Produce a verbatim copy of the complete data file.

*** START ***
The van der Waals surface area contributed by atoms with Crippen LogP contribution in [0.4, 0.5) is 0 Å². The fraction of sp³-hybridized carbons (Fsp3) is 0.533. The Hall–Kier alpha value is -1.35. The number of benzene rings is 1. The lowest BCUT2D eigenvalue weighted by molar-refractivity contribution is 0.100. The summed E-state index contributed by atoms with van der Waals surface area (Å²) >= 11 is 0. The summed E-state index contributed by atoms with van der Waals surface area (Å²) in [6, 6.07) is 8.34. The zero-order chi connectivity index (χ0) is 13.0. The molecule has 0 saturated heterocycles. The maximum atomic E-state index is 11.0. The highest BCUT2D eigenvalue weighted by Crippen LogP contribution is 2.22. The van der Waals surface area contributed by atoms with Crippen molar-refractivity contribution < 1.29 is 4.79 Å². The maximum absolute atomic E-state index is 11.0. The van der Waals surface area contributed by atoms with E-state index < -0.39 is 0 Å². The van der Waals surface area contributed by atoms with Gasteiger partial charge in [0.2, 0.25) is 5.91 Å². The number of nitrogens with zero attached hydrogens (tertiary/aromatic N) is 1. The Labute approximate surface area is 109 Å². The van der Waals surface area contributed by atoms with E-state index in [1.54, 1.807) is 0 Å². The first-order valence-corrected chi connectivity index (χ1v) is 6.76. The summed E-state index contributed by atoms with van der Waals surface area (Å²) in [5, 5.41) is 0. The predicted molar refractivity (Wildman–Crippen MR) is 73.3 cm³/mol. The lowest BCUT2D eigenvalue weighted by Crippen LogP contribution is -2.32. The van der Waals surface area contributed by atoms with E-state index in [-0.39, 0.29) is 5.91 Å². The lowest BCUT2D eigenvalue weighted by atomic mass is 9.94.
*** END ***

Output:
The van der Waals surface area contributed by atoms with Crippen LogP contribution in [0.4, 0.5) is 0 Å². The fraction of sp³-hybridized carbons (Fsp3) is 0.533. The Hall–Kier alpha value is -1.35. The number of benzene rings is 1. The lowest BCUT2D eigenvalue weighted by molar-refractivity contribution is 0.100. The summed E-state index contributed by atoms with van der Waals surface area (Å²) >= 11 is 0. The summed E-state index contributed by atoms with van der Waals surface area (Å²) in [6, 6.07) is 8.34. The zero-order chi connectivity index (χ0) is 13.0. The molecule has 0 saturated heterocycles. The maximum atomic E-state index is 11.0. The highest BCUT2D eigenvalue weighted by Crippen LogP contribution is 2.22. The van der Waals surface area contributed by atoms with Crippen molar-refractivity contribution < 1.29 is 4.79 Å². The maximum absolute atomic E-state index is 11.0. The van der Waals surface area contributed by atoms with E-state index < -0.39 is 0 Å². The van der Waals surface area contributed by atoms with Gasteiger partial charge in [0.2, 0.25) is 5.91 Å². The number of nitrogens with zero attached hydrogens (tertiary/aromatic N) is 1. The Labute approximate surface area is 109 Å². The van der Waals surface area contributed by atoms with E-state index in [1.54, 1.807) is 0 Å². The first-order valence-corrected chi connectivity index (χ1v) is 6.76. The summed E-state index contributed by atoms with van der Waals surface area (Å²) in [5, 5.41) is 0. The predicted molar refractivity (Wildman–Crippen MR) is 73.3 cm³/mol. The lowest BCUT2D eigenvalue weighted by Crippen LogP contribution is -2.32. The van der Waals surface area contributed by atoms with E-state index in [-0.39, 0.29) is 5.91 Å². The lowest BCUT2D eigenvalue weighted by atomic mass is 9.94.